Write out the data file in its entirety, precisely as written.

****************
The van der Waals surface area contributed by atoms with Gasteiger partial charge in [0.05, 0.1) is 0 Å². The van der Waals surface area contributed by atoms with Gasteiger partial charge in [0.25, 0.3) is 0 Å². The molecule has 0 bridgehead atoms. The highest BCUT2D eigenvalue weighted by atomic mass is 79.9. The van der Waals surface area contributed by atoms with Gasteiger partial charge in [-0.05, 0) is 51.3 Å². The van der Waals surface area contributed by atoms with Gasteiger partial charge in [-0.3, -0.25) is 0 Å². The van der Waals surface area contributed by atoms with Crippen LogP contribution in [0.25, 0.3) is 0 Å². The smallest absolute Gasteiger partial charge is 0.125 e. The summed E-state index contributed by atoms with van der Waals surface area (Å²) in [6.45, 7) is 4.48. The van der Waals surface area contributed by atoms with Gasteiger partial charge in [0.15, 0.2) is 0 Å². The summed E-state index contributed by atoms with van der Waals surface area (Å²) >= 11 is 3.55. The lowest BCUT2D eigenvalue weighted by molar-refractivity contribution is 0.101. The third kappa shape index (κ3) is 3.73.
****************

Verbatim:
The van der Waals surface area contributed by atoms with Gasteiger partial charge in [0.05, 0.1) is 0 Å². The van der Waals surface area contributed by atoms with Gasteiger partial charge in [0.25, 0.3) is 0 Å². The molecule has 0 bridgehead atoms. The highest BCUT2D eigenvalue weighted by atomic mass is 79.9. The van der Waals surface area contributed by atoms with Gasteiger partial charge in [-0.05, 0) is 51.3 Å². The van der Waals surface area contributed by atoms with Gasteiger partial charge in [-0.3, -0.25) is 0 Å². The van der Waals surface area contributed by atoms with Crippen LogP contribution in [0.25, 0.3) is 0 Å². The smallest absolute Gasteiger partial charge is 0.125 e. The summed E-state index contributed by atoms with van der Waals surface area (Å²) in [6.45, 7) is 4.48. The van der Waals surface area contributed by atoms with Gasteiger partial charge in [0.15, 0.2) is 0 Å². The summed E-state index contributed by atoms with van der Waals surface area (Å²) >= 11 is 3.55. The lowest BCUT2D eigenvalue weighted by molar-refractivity contribution is 0.101. The third kappa shape index (κ3) is 3.73.